As a new majority of members on the Maryland Higher Education Commission convened for the first time Wednesday, a group of HBCU advocates wrote a letter to the panel, urging them to suspend approval for a new business degree at Towson University.
The protest comes after the president of Morgan State University, David K. Wilson, argued that the new Towson program duplicates an existing doctoral degree program at his university, an issue at the heart of longstanding concerns about state investment in historically Black colleges and universities.
“We respectfully request that the new members of MHEC immediately suspend the recent approval of Towson University’s business analytics administration doctoral program pending further review and that MHEC instruct Towson University to temporarily suspend that program, pending further notice,” Sharon Blake, spokesperson for the HBCU Advocates, wrote in the letter sent Wednesday to new board chair Catherine “Cassie” Motz. “The Advocates respectfully request that MHEC schedule promptly a full, 12-member Commission meeting, open to the public, in order to review this matter…more comprehensibly and more in-depth.”
The group plans to hold a press conference soon to address the topic and also encourage state lawmakers to intervene.
The advocates’ request comes as more than half of the commission members are new, and as the General Assembly established a Workgroup for Improving the Academic Approval Process, which will meet for the first time Monday.
The workgroup — comprised of Sanjay K. Rai, the commission’s acting secretary, four state lawmakers and five current higher education representatives — will assess MHEC’s academic approval process and other policies and will submit recommendations for changes by December.
As new policies are considered, Motz and Rai wrote a memo last month suggesting that college and university leaders “pause” their pursuit of new degree programs if another institution objects.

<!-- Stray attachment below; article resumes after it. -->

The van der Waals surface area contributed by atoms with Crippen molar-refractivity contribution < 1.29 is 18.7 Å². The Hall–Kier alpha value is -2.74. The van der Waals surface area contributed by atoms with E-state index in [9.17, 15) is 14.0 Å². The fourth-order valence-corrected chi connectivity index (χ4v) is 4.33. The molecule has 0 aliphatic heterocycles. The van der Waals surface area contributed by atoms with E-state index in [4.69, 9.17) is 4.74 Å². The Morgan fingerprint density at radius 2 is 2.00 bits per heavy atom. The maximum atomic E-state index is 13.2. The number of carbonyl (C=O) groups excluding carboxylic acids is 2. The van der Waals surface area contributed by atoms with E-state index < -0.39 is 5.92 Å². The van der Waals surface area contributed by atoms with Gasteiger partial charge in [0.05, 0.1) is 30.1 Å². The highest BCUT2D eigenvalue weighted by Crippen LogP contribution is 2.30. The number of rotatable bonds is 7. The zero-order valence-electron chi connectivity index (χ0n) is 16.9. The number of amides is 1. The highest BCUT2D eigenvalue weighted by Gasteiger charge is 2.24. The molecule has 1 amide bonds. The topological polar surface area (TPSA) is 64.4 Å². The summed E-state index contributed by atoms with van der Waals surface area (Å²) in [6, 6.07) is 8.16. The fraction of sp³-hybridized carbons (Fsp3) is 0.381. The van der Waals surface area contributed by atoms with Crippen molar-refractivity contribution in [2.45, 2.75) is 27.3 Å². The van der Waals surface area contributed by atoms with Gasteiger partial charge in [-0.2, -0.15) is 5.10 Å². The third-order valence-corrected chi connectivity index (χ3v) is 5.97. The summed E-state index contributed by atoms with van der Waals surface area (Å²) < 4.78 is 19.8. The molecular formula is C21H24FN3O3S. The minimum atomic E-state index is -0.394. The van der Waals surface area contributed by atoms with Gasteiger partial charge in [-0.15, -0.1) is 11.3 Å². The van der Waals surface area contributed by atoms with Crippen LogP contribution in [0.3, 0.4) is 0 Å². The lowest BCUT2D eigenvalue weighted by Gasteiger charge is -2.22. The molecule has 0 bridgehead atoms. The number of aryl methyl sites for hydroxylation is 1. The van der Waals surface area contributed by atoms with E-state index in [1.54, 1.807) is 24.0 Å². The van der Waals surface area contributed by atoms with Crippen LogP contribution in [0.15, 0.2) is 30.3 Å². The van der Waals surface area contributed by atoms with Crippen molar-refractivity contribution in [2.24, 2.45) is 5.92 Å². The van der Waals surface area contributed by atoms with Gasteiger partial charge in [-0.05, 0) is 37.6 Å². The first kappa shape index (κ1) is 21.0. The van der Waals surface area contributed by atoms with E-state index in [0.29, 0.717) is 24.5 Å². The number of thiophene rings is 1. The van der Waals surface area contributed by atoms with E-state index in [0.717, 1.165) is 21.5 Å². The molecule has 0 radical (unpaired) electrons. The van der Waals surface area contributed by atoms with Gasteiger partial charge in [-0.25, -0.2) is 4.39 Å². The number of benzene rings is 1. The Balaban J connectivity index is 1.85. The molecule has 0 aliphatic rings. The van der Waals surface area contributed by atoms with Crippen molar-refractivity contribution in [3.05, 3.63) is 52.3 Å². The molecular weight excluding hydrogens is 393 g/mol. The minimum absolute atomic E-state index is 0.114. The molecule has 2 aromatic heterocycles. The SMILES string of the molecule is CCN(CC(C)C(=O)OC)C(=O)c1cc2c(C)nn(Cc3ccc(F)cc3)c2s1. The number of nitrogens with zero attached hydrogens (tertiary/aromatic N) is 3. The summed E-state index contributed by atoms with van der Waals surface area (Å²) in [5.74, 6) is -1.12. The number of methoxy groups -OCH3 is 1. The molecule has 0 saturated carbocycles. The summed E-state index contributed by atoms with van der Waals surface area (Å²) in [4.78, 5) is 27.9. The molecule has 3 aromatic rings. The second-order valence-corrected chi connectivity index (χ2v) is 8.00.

In June, seven members of the 12-member commission voted 4-3 in a closed session to allow a business analytics doctoral program at Towson University, despite a challenge that it was duplicative of Morgan State’s business administration program. Towson and Morgan State are about five miles apart in the Baltimore area.
Wilson has argued that the approval goes against the spirit of a $577 million settlement reached two years ago after HBCU supporters sued the state and claimed that it directed more resources to Maryland’s predominately white institutions and allowed duplication of academic programs already established at the state’s four HBCUs – Morgan State, Bowie State and Coppin State universities and the University of Maryland Eastern Shore.
The board’s decision is “final” based on commission regulations, but minutes from the meeting have not been approved. It is unknown how individual commissioners voted.
Rhonda Wardlaw, director of communications for the commission, said in an email Wednesday that “MHEC does not release individual vote information, but may review such practices in the interest of increasing transparency in the future.”
Besides Motz, the four other new members in attendance Wednesday were: Chike Aguh, a senior fellow at Northeastern University’s Burnes Center for Social Change and former chief innovation officer at the U.S. Department of Labor; Sheila Thompson, former national research coordinator with the Progress in International Reading Literacy Study; Mickey L. Burnim, former president of Bowie State University; and Janet Wormack, former vice president for administration and finance at Salisbury University
The other two new members on the 12-member board not in attendance were Charlene Dukes, former president of Prince George’s Community College, and Tanya Johnson, a student commissioner who attends Morgan State.
Moore appointed commissioner Rebecca Taber Staeheline, who was confirmed by the Senate, earlier this year.
On Wednesday the board briefly discussed other topics, including recommendations from the Moore administration’s transition plan on higher education, a goal to help 55% of Marylanders aged 25 to 64 earn an associate’s degree by 2025, and possibly updating a statewide higher education plan revised last year under former Gov. Larry Hogan (R).
“I look forward to working with this commission. Many of us are newly appointed. We have a lot of work ahead of us,” Motz said. “It’s an exciting time to be involved in in higher education.”